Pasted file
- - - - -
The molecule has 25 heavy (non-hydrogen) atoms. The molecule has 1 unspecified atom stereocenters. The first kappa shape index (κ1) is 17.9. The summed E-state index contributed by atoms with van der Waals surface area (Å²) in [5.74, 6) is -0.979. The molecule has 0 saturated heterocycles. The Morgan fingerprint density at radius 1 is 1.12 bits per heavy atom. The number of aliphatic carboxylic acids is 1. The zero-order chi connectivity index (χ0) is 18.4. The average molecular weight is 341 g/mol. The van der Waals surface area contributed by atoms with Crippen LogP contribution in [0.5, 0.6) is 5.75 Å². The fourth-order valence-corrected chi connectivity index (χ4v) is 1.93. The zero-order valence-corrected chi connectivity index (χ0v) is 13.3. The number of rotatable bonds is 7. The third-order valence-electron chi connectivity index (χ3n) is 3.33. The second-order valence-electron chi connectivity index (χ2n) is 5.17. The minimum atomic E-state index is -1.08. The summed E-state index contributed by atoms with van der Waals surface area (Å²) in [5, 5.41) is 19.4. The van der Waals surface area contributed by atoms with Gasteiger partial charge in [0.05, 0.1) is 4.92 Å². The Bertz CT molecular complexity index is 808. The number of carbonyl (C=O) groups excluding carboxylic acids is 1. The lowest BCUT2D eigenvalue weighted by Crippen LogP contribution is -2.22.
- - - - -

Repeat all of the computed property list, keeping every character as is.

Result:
The molecule has 25 heavy (non-hydrogen) atoms. The molecule has 1 unspecified atom stereocenters. The first kappa shape index (κ1) is 17.9. The summed E-state index contributed by atoms with van der Waals surface area (Å²) in [5.74, 6) is -0.979. The molecule has 0 saturated heterocycles. The Morgan fingerprint density at radius 1 is 1.12 bits per heavy atom. The number of aliphatic carboxylic acids is 1. The zero-order chi connectivity index (χ0) is 18.4. The average molecular weight is 341 g/mol. The van der Waals surface area contributed by atoms with Crippen LogP contribution in [0.5, 0.6) is 5.75 Å². The fourth-order valence-corrected chi connectivity index (χ4v) is 1.93. The zero-order valence-corrected chi connectivity index (χ0v) is 13.3. The number of rotatable bonds is 7. The third-order valence-electron chi connectivity index (χ3n) is 3.33. The second-order valence-electron chi connectivity index (χ2n) is 5.17. The minimum atomic E-state index is -1.08. The summed E-state index contributed by atoms with van der Waals surface area (Å²) in [5, 5.41) is 19.4. The van der Waals surface area contributed by atoms with Gasteiger partial charge in [0.05, 0.1) is 4.92 Å². The Bertz CT molecular complexity index is 808. The number of carbonyl (C=O) groups excluding carboxylic acids is 1. The lowest BCUT2D eigenvalue weighted by Crippen LogP contribution is -2.22.